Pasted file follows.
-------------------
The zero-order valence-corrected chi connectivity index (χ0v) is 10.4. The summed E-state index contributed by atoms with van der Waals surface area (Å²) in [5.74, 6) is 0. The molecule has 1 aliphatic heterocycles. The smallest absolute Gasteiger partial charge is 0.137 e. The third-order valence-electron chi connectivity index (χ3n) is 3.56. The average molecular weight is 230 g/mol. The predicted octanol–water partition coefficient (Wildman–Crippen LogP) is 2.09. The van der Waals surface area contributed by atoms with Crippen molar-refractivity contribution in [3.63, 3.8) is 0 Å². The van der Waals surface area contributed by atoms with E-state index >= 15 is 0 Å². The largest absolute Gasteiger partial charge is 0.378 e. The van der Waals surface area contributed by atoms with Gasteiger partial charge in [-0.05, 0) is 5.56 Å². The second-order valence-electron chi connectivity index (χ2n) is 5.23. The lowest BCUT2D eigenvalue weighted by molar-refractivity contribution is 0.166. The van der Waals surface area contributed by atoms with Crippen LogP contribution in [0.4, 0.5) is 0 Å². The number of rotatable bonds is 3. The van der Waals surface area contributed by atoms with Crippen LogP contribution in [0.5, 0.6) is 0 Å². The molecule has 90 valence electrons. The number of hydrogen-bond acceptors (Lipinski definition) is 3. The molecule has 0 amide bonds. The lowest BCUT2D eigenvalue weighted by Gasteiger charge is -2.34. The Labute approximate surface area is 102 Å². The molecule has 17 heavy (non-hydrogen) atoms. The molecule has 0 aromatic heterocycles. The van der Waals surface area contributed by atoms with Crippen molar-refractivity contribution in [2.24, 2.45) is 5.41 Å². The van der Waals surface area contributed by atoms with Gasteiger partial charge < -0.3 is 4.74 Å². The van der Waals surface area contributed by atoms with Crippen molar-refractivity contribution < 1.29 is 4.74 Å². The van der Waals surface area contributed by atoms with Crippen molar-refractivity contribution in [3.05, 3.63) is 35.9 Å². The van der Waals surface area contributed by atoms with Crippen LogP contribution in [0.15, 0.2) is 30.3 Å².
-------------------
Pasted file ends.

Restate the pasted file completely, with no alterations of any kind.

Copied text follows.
The zero-order valence-corrected chi connectivity index (χ0v) is 10.4. The summed E-state index contributed by atoms with van der Waals surface area (Å²) in [5.74, 6) is 0. The molecule has 1 aliphatic heterocycles. The smallest absolute Gasteiger partial charge is 0.137 e. The third-order valence-electron chi connectivity index (χ3n) is 3.56. The average molecular weight is 230 g/mol. The predicted octanol–water partition coefficient (Wildman–Crippen LogP) is 2.09. The van der Waals surface area contributed by atoms with Crippen molar-refractivity contribution in [3.63, 3.8) is 0 Å². The van der Waals surface area contributed by atoms with E-state index >= 15 is 0 Å². The largest absolute Gasteiger partial charge is 0.378 e. The van der Waals surface area contributed by atoms with Gasteiger partial charge in [-0.05, 0) is 5.56 Å². The second-order valence-electron chi connectivity index (χ2n) is 5.23. The lowest BCUT2D eigenvalue weighted by molar-refractivity contribution is 0.166. The van der Waals surface area contributed by atoms with Crippen LogP contribution in [0.4, 0.5) is 0 Å². The number of rotatable bonds is 3. The van der Waals surface area contributed by atoms with Crippen LogP contribution in [0.5, 0.6) is 0 Å². The molecule has 90 valence electrons. The number of hydrogen-bond acceptors (Lipinski definition) is 3. The molecule has 0 amide bonds. The lowest BCUT2D eigenvalue weighted by Gasteiger charge is -2.34. The Labute approximate surface area is 102 Å². The molecule has 17 heavy (non-hydrogen) atoms. The molecule has 0 aromatic heterocycles. The van der Waals surface area contributed by atoms with Crippen molar-refractivity contribution in [2.24, 2.45) is 5.41 Å². The van der Waals surface area contributed by atoms with Gasteiger partial charge < -0.3 is 4.74 Å². The van der Waals surface area contributed by atoms with Crippen molar-refractivity contribution < 1.29 is 4.74 Å². The van der Waals surface area contributed by atoms with Crippen molar-refractivity contribution in [3.05, 3.63) is 35.9 Å². The van der Waals surface area contributed by atoms with Crippen LogP contribution in [0.15, 0.2) is 30.3 Å².